12. 12. Phase Ordering Design Principles <ul><li>Dictated by lowering process </li></ul><ul><ul><li>Optimizations exposed at lower level must be done late </li></ul></ul><ul><li>Early phases transform to expose optimization opportunities </li></ul><ul><ul><li>Inlining </li></ul></ul><ul><ul><li>Constant propagation </li></ul></ul><ul><ul><li>Loop fusion </li></ul></ul><ul><li>Early phases compute information for the benefits of later phases </li></ul><ul><ul><li>Aliasing and pointer disambiguation </li></ul></ul><ul><ul><li>Use-def </li></ul></ul><ul><ul><li>Data dependency </li></ul></ul><ul><li>Early phases canonicalize the code </li></ul><ul><ul><li>Less code variation for later phases </li></ul></ul><ul><ul><li>May not speed up the program </li></ul></ul><ul><ul><li>Depends on clean-up by later phases </li></ul></ul><ul><li>Cheap optimizations applied multiple times </li></ul><ul><li>Optimizations that destroy program information applied as late as possible </li></ul>
  13. 13. Design of WHIRL <ul><li>WHIRL tree nodes for executable code </li></ul><ul><li>WHIRL node defined in common/com/wn_core.h </li></ul><ul><li>Each function body represented by one big tree </li></ul><ul><li>WHIRL symbol table for declarations </li></ul><ul><li>Different tables for different declaration constructs </li></ul><ul><li>See common/com/symtab*.h </li></ul><ul><li>Smallest WHIRL node is 24 bytes </li></ul><ul><li>Packed fields to save space </li></ul><ul><li>Binary reader and writer </li></ul><ul><li>WHIRL file in ELF file format </li></ul><ul><li>Unique WHIRL file suffix according to phase: </li></ul><ul><li>Front-end: .B </li></ul><ul><li>IPA/inliner: .I </li></ul><ul><li>LNO: .N </li></ul><ul><li>WOPT: .O </li></ul><ul><li>ASCII dumper </li></ul>
  14. 14. Important WHIRL Concepts <ul><li>operator: name of operation </li></ul><ul><li>desc: machine (scalar) type of operands </li></ul><ul><li>rtype: machine (scalar) type of result </li></ul><ul><li>opcode: the triplet (operator, rtype, desc) </li></ul><ul><li>symbol table index: uniquely identify a program symbol </li></ul><ul><li>high level type: type construct as declared in program </li></ul><ul><li>Important for implementing ANSI alias rule </li></ul><ul><li>field-id: uniquely identify a field in a struct or union </li></ul><ul><li>new128-bit SIMD machine types defined for X86’s MMX/SSE </li></ul>
  15. 15. WHIRL Concepts for Optimization <ul><li>Statement nodes are sequence points </li></ul><ul><li>Side effects only possible at statement boundaries </li></ul><ul><li>Statements with side effects limited to: </li></ul><ul><ul><li>Stores </li></ul></ul><ul><ul><li>Calls </li></ul></ul><ul><ul><li>asms </li></ul></ul><ul><li>Expression nodes are not sequence points </li></ul><ul><li>Expression nodes perform computation with no side effects </li></ul><ul><li>Allows aggressive expression transformations </li></ul><ul><li>Source position information (to support debugging) only applies to statement nodes </li></ul>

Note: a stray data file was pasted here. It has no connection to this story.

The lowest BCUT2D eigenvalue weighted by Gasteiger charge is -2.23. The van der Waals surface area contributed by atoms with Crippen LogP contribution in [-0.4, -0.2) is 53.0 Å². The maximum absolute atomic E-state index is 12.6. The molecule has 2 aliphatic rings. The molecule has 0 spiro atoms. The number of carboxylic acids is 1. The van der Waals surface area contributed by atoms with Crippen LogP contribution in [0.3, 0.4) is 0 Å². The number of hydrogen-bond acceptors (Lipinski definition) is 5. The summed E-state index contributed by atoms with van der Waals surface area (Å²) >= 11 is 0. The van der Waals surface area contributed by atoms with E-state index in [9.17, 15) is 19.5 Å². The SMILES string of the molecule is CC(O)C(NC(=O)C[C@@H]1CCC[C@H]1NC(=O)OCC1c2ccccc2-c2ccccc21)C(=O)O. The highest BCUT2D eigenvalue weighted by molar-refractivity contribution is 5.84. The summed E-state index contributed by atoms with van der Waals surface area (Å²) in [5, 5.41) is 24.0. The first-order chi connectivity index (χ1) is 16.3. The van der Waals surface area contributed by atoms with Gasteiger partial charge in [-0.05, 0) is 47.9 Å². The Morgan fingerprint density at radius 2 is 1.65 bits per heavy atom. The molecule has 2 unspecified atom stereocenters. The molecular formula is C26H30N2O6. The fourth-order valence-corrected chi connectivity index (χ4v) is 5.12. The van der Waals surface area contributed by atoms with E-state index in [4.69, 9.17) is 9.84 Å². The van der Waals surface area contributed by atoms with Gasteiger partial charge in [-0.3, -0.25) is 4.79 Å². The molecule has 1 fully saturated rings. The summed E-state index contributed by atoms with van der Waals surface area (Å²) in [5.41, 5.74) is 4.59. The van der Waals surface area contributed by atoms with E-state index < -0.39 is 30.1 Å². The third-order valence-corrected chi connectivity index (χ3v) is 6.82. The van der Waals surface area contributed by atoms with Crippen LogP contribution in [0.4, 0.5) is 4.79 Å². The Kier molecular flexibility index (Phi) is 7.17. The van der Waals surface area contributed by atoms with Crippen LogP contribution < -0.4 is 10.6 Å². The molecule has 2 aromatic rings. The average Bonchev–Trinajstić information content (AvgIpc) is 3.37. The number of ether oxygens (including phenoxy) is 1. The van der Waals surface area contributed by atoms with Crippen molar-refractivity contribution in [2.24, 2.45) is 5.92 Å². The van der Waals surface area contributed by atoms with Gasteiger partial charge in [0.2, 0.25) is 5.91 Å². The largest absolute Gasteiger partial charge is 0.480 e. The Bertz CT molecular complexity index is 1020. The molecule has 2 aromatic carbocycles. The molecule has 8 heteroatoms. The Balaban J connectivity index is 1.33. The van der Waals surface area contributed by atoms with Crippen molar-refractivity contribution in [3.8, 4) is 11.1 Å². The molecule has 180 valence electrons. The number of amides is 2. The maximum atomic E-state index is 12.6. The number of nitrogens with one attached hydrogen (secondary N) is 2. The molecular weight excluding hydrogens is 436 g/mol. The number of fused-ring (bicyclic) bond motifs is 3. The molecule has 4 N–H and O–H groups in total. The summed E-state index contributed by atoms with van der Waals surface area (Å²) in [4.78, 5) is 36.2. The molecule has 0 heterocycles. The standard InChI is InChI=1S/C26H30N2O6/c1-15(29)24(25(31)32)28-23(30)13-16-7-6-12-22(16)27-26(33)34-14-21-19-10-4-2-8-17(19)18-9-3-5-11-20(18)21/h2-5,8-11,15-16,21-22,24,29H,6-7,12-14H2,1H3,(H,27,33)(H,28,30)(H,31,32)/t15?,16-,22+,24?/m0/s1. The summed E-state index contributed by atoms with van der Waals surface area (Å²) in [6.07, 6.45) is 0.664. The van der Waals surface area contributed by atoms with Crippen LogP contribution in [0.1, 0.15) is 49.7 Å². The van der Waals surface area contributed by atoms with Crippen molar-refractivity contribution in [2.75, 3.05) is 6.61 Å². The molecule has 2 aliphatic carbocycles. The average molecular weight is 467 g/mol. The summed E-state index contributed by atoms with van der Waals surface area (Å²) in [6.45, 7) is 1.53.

16. 16. WHIRL Maps <ul><li>For annotating WHIRL nodes with additional info </li></ul><ul><li>Overcome fixed size of WHIRL nodes </li></ul><ul><li>Good for transient information </li></ul><ul><li>WHIRL nodes classified into categories </li></ul><ul><li>Map_id stored in each WHIRL node </li></ul><ul><li>map_id unique only within a category </li></ul><ul><li>Information stored in map tables with map_id as index </li></ul>
  17. 17. Very High WHIRL <ul><li>Preserve abstraction present in the source language </li></ul><ul><li>Can be translated back to C/F90 with minor loss of semantics </li></ul><ul><li>Originally defined for FORTRAN 90, later extended usage to C/C++ </li></ul><ul><li>Constructs allowed only in VH WHIRL: </li></ul><ul><li>Comma operator </li></ul><ul><li>Nested function calls </li></ul><ul><li>C select operator (? and : ) </li></ul><ul><li>For F90: triplet, arrayexp, arrsection, where </li></ul><ul><li>Inliner can work at this level </li></ul>
  18. 18. High WHIRL <ul><li>Constructs that support loop-level optimizations </li></ul><ul><li>Fixed (though not explicit) control flow </li></ul><ul><li>Key constructs: </li></ul><ul><li>ARRAY (data dependency analysis, vectorization) </li></ul><ul><li>DO loops </li></ul><ul><li>IF statements </li></ul><ul><li>FORTRAN I/O statements </li></ul><ul><li>IPA, PREOPT and LNO work at this level </li></ul><ul><li>Can be translated back to source language </li></ul><ul><li>Allow user to view effects of inlining and LNO </li></ul>
  19. 19. Mid WHIRL <ul><li>One-to-one mapping to RISC instructions </li></ul><ul><li>Control flow explicit via jumps </li></ul><ul><li>Address computation exposed </li></ul><ul><li>Bitfield accesses exposed </li></ul><ul><li>Complex numbers expanded to operations on float </li></ul><ul><li>WOPT work at this level </li></ul><ul><li>Uniform representation enhances optimization opportunites </li></ul>
  20. 20. Low WHIRL <ul><li>Final form of WHIRL to facilitate translation to machine instructions in CG </li></ul><ul><li>Some intrinsics replaced by calls </li></ul><ul><li>Linkage convention exposed </li></ul><ul><li>Data layout completed </li></ul>